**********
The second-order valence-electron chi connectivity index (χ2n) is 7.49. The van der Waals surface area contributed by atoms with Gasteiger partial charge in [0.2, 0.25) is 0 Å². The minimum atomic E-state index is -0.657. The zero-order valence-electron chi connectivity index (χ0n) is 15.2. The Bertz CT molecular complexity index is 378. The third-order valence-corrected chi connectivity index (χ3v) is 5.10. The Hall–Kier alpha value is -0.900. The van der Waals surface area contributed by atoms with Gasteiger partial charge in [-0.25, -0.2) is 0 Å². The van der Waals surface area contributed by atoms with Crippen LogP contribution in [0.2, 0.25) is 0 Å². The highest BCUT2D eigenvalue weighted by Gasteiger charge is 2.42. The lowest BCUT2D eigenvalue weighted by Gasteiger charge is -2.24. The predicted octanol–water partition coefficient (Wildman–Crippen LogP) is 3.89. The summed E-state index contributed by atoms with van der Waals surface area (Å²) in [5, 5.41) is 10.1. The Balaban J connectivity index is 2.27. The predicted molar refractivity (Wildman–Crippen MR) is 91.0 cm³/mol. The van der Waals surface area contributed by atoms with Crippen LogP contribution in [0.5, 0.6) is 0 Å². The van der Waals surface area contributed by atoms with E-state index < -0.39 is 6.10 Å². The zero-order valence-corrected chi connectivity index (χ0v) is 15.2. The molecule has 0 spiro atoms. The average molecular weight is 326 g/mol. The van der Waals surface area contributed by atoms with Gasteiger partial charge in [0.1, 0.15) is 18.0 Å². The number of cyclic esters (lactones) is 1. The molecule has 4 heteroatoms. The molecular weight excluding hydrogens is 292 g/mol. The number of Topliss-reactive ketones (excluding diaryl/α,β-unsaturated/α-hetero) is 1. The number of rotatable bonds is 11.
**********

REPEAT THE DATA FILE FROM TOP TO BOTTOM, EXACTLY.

The second-order valence-electron chi connectivity index (χ2n) is 7.49. The van der Waals surface area contributed by atoms with Gasteiger partial charge in [0.2, 0.25) is 0 Å². The minimum atomic E-state index is -0.657. The zero-order valence-electron chi connectivity index (χ0n) is 15.2. The Bertz CT molecular complexity index is 378. The third-order valence-corrected chi connectivity index (χ3v) is 5.10. The Hall–Kier alpha value is -0.900. The van der Waals surface area contributed by atoms with Gasteiger partial charge in [-0.25, -0.2) is 0 Å². The van der Waals surface area contributed by atoms with Crippen LogP contribution in [0.2, 0.25) is 0 Å². The highest BCUT2D eigenvalue weighted by Gasteiger charge is 2.42. The lowest BCUT2D eigenvalue weighted by Gasteiger charge is -2.24. The predicted octanol–water partition coefficient (Wildman–Crippen LogP) is 3.89. The summed E-state index contributed by atoms with van der Waals surface area (Å²) in [5, 5.41) is 10.1. The Balaban J connectivity index is 2.27. The predicted molar refractivity (Wildman–Crippen MR) is 91.0 cm³/mol. The van der Waals surface area contributed by atoms with Crippen LogP contribution in [0.5, 0.6) is 0 Å². The van der Waals surface area contributed by atoms with E-state index < -0.39 is 6.10 Å². The zero-order valence-corrected chi connectivity index (χ0v) is 15.2. The molecule has 0 spiro atoms. The average molecular weight is 326 g/mol. The van der Waals surface area contributed by atoms with Gasteiger partial charge in [0.1, 0.15) is 18.0 Å². The number of cyclic esters (lactones) is 1. The molecule has 4 heteroatoms. The molecular weight excluding hydrogens is 292 g/mol. The number of Topliss-reactive ketones (excluding diaryl/α,β-unsaturated/α-hetero) is 1. The number of rotatable bonds is 11.